State Records Committee Appeal Decision 2020-12


AI-NING HSU, Petitioner, v.



Case No. 20-12

By this appeal, Petitioner, Ai-Ning Hsu, seeks access to records held by Respondent, the Utah Division of Child and Family Services.


On June 10, 2019, attorney Jana Dickson Tibbitts, counsel for Ms. Hsu, filed a request for records pursuant to the Government Records Access and Management Act (“GRAMA”). Ms. Tibbitts requested records related to specific cases regarding Protective Supervision Services and Foster Care. In a letter dated June 24, 2019, the GRAMA Administrator for the Utah Division of Child and Family Services (“DCFS”) estimated that the cost to complete the records request would be $2,987.50 because there were “over 10,000 pages of emails responsive to your request.” On July 10, 2019, Ms. Hsu filed a request with DCFS for a fee waiver claiming that releasing the documents would primarily benefit the public, she is the subject of the documents, and that the documents directly affect her legal rights.

On July 19, 2019, Ms. Hsu filed an appeal to the chief administrative officer for DCFS, Sonia Sweeney, Director of the Utah Department of Human Services (“DHS”). Ms. Hsu stated that she was “legally entitled to review the requested communications” and that the requested records “have a direct bearing on safely planning and decision making…” In a letter dated August 5, 2019, Ms. Sweeney wrote that Ms. Hsu’s appeal was based upon the two GRAMA requests dated June 10, 2019 and July 10, 2019. Ms. Sweeney noted that in regard to the June 10, 2019 request, “DCFS had fulfilled the balance of the request without charge.” In regard to the July 10, 2019 request, Ms. Sweeney stated that DCFS is going to waive the fees for the request for electronic communication as described in the first request and that notice of the date by which DCFS anticipates being able to complete her request would be sent to her.

In a letter dated July 22, 2019, the GRAMA Specialist for DCFS denied in whole or in part Ms. Hsu’s request for certain records. In a letter dated August 13, 2019, the GRAMA Administrator for DCFS gave notice that because the request is so voluminous, the work would be completed as soon as reasonably possible with all text messages provided on or before August 21, 2019 and all emails and instant messages on or before September 9, 2019. In a second letter dated August 13, 2019, the GRAMA Specialist for DCFS stated that the purpose of the “letter is to correct and clarify the letter dated July 22, 2019.” The letter clarified that some records had been provided on July 22, 2019, but there was still a partial denial regarding certain records and a full denial regarding other records.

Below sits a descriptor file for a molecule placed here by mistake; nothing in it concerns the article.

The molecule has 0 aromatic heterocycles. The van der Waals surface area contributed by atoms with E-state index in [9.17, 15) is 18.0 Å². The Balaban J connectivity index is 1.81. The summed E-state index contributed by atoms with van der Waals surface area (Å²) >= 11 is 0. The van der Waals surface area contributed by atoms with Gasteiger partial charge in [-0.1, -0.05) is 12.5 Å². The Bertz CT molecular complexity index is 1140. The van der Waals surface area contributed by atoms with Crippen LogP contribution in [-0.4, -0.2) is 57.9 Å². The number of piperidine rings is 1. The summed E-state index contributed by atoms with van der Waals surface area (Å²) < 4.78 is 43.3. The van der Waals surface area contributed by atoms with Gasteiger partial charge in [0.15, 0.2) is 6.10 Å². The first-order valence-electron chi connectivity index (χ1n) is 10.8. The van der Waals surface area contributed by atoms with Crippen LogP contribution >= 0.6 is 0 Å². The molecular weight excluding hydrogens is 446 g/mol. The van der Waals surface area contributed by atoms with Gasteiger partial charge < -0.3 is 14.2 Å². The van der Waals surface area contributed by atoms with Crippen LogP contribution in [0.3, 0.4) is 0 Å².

On August 19, 2019, Ms. Tibbitts on behalf of Ms. Hsu filed a notice of appeal with Ms. Sweeney referencing the July 22, 2019 and August 13, 2019 letters from the DCFS GRAMA Specialist, and the August 13, 2019 letter from the DCFS GRAMA Administrator. An appeal dated August 22, 2019 was filed by Ms. Tibbitts on behalf of Ms. Hsu regarding the August 13, 2019 notice to extend time for fulfilling the records request. An appeal dated August 23, 2019 was filed by Ms. Tibbitts on behalf of Ms. Hsu for the second set of partial disclosures of records.

In a letter dated September 4, 2019, Ms. Sweeney addressed the August 19, 2019 appeal, stating that she was directing DCFS to redact certain records and provide them to Ms. Hsu “as soon as possible” but “no later than ten business days”. In a letter dated September 6, 2019, Ms. Sweeney addressed the August 22, 2019 appeal, finding that DCFS’s claim of extraordinary circumstances was reasonable. In a letter dated September 10, 2019, Ms. Sweeney addressed the August 23, 2019 appeal, finding that some of the information needed to remain non-public and directed DCFS to “provide new copies of some of the previously redacted text messages and copies of additional text messages, consistent with my decision, to your client as soon as possible” but “no later than ten business days”. The DCFS GRAMA Specialist provided records to Ms. Hsu with a letter dated September 11, 2019. A second letter from the DCFS GRAMA Specialist which was dated September 24, 2019, providing records based upon Ms. Sweeney’s September 10, 2019 letter.